2 Minutes

To many Americans, LGBTQ+ (Lesbian, Gay, Bisexual, Transgender, and Queer) people are friends and family members, neighbors, and colleagues. But for businesses, LGBTQ+ people are also something else: an “extremely desirable” target niche. To celebrate Pride Month, Op4G wanted to take a closer look at marketing to this diverse group.


Numbering nearly 10 million people in the United States (approximately 4.5% of the adult population), the LGBTQ+ community has over $1 trillion in purchasing power, rivaling larger minority groups like Hispanics and African Americans. They have the most disposable income of any niche market, spending heavily in areas like travel, homes, cars, electronics, skin and hair products, and healthcare. They are fiercely loyal to brands and likely to promote them to friends. Furthermore, the LGBT community “is one of the first to resume…shopping after periods of uncertainty”, such as the recent COVID-19 shutdown.

To tap this niche, marketing is instrumental. According to studies, ¾ of LGBT individuals will buy a product from a company “advertising appropriately to them”. But what does “appropriately” really mean? What terms, messages, imagery, media, commitments etc. will resonate with an LGBTQ+ audience? Market research can provide the answers.

But before you launch a survey or focus group, consider the following:

  • LGBTQ+ is really a blanket term covering a range of sexualities and gender identities. It may “refer to anyone who is non-heterosexual or non-cisgender, instead of exclusively to people who are lesbian, gay, bisexual, or transgender”. Also, sexuality and gender can be fluid, so your research subjects may not fit neatly into any box.
  • Because of the great diversity in the LGBTQ+ community, expect a wide range of perspectives, attitudes, behaviors, and opinions. Build flexibility into your studies to accommodate these differences.
  • The LGBTQ+ community is typically associated with coastal cities like San Francisco, Provincetown, and New York. But “the distribution of the gay and lesbian population is not purely a coastal phenomenon”. In fact, there are large LGBTQ+ populations in the so-called heartland, in places like Texas, Illinois, and Ohio. So don’t forget to include these individuals in your research.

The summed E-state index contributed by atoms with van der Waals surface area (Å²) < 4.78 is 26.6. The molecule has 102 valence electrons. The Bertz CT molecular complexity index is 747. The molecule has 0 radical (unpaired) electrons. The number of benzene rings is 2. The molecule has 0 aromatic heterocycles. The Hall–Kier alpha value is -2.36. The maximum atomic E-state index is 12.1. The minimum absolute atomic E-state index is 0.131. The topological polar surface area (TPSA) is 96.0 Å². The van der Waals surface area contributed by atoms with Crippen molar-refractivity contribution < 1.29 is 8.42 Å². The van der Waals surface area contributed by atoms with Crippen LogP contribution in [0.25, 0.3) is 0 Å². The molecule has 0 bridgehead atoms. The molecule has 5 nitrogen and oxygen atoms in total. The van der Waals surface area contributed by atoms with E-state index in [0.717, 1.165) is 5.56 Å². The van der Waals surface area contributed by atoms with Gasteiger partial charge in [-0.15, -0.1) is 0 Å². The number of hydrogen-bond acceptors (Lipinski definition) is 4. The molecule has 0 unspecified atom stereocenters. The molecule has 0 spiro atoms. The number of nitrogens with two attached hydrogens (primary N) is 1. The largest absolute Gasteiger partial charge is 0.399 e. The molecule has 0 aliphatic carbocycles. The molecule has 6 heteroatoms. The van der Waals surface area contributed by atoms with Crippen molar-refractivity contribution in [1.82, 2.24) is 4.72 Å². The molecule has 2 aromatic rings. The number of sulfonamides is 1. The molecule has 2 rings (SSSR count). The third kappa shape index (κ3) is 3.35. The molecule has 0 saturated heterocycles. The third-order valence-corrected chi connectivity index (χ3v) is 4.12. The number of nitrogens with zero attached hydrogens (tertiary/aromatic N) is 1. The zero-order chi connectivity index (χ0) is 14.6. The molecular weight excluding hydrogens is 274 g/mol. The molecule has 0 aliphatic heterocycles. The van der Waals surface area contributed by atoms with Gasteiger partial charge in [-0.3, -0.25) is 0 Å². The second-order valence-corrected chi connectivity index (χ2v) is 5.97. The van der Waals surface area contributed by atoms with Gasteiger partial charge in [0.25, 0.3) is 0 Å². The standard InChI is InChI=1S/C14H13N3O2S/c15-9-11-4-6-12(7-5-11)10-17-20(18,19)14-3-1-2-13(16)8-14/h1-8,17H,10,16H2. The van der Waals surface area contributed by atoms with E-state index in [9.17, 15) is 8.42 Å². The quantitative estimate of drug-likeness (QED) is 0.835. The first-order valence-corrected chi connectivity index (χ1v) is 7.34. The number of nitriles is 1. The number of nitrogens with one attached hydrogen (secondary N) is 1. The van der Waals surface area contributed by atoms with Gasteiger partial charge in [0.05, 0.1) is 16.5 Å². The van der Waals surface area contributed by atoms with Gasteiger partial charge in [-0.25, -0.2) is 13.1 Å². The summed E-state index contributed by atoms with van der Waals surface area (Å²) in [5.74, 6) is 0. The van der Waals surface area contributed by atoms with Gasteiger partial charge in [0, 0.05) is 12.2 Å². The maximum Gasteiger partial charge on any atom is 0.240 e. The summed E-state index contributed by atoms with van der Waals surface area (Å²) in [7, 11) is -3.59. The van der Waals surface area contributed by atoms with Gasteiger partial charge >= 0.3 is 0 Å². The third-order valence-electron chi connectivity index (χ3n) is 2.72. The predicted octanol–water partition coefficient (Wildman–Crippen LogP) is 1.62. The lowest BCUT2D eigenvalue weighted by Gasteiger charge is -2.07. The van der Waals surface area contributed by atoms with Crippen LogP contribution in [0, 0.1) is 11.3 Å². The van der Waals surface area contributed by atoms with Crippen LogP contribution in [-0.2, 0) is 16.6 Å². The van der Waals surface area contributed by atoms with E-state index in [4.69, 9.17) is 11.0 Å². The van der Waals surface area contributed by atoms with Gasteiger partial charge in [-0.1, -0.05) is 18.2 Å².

• The LGBTQ+ community suffers from high rates of substance abuse, sexually transmitted diseases, discrimination, violence, homelessness, mental health issues (such as depression), and suicide. Be sensitive to this fact in your questioning.
  • Along the same lines, exercise caution when using certain terminology in your research. Such terms can include: homosexual (suggesting that gay people are diseased or disordered), sexual preference and gay lifestyle (suggesting that sexuality is a choice), admitted homosexual (suggesting that being gay is shameful) etc.
  • Research subjects will be more inclined to help companies that are “genuinely interested” in the LGBTQ+ community as opposed to simply “opportunistic”. Show you care by donating to an LGBTQ+ charity, or sponsoring an LGBTQ+ event.
  • The LGBTQ+ community includes many avid tech users. Compared to the average American, LGBTQ+ members are much more likely to own smartphones and a variety of devices. Hence, ensure that your surveys are available online and are smartphone compatible.
  • Research subjects will be more open and honest when they trust the researchers. To foster this trust, use research companies with LGBTQ+ staff or extensive experience with the LGBT community (such as Op4G).

By adopting a careful, considerate, informed approach to your market research, your organization can gain greater access and insight into the LGBT community. For additional guidance on working with this valued—and valuable—community, please contact us!


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Whether you have questions, insights to share, or are ready to embark on a research journey together, we’re here to talk.